While sleet and bitter winds compel these bones to stay inside
and blood runs hot with sorrow for the burning world,
I turn my gaze to You with whom my senses won’t abide;
for what it’s worth, I offer these few hollow words.
What’s come of life, this endless grind, I once received with joy?
The ghouls portending tragedy each day prove true.
Disclaimers, thugs, and maniacs so eager to deploy
discouragement at every turn, what’s wrong with you?
They muttered in Jerusalem, threw carnivals in Rome.
Berserkers in Byzantium, cossacks through Minsk,
at every time in every age, we’re driven from our home
by those convinced they’ve been raw dealt, same, ever since.
And yet, in each new moment, some young mother meets her child.
A father sees his daughter wed; the groom, his bride
has paid some kindness forward secretly. A teacher mild
praises; a student’s weary spirit fills with pride.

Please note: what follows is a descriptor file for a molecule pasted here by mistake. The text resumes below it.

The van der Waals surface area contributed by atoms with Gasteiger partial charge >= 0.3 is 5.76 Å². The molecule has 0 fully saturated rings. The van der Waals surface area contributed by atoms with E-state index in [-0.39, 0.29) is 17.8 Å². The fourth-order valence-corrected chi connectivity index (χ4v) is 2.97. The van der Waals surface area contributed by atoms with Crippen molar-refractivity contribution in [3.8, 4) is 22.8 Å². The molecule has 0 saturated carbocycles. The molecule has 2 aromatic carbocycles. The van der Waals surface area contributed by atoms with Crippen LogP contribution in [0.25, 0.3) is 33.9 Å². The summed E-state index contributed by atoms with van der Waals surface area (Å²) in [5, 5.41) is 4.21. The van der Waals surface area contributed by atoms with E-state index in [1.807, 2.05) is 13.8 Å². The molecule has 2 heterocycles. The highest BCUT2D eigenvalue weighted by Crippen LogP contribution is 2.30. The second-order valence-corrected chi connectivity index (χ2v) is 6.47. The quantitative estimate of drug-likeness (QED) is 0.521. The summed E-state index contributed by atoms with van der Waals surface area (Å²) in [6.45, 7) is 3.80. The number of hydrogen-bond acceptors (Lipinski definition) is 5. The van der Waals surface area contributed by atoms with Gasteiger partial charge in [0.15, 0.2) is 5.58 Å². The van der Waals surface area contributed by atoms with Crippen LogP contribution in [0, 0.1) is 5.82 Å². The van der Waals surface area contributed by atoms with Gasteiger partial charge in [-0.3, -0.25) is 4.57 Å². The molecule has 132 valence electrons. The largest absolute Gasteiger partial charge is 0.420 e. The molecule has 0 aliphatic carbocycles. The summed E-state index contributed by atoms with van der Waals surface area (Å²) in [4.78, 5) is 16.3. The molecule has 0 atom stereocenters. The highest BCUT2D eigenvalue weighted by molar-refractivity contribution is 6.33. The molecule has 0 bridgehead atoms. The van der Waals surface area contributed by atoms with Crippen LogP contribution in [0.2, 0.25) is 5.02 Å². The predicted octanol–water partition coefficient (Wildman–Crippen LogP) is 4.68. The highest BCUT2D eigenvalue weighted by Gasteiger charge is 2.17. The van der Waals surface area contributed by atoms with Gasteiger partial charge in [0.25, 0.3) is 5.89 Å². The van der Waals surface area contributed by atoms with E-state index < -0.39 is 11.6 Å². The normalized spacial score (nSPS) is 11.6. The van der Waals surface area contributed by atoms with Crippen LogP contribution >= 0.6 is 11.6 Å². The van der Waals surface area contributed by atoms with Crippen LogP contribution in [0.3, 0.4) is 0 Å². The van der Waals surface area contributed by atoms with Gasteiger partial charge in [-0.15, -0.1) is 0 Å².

If You exist somehow beyond the cruelty and reason
or better yet reside, calm, within my choices,
then roll the stone away and lift me to the new season.
Grant us grace to hear and speak with truer voices.
This is my first attempt at a poetic meter known as the Poulter’s measure. Poulters, or sellers of poultry, were known in the Elizabethan era to vary their quantity of a dozen between 14 and 12. You may be familiar with 13 as a baker’s dozen—same idea.
A poem in Poulter’s measure alternates lines of 14 syllables with alexandrines, or lines of 12 syllables. The rhythm creates a kind of solemnity that reminds me of acolytes moving slowly down a cathedral aisle toward the altar. Wherever you reside along the spectrum of Easter, Eostre, or “Finally, a long weekend!”, may it be a happy one.
© Elaine Stirling, 2016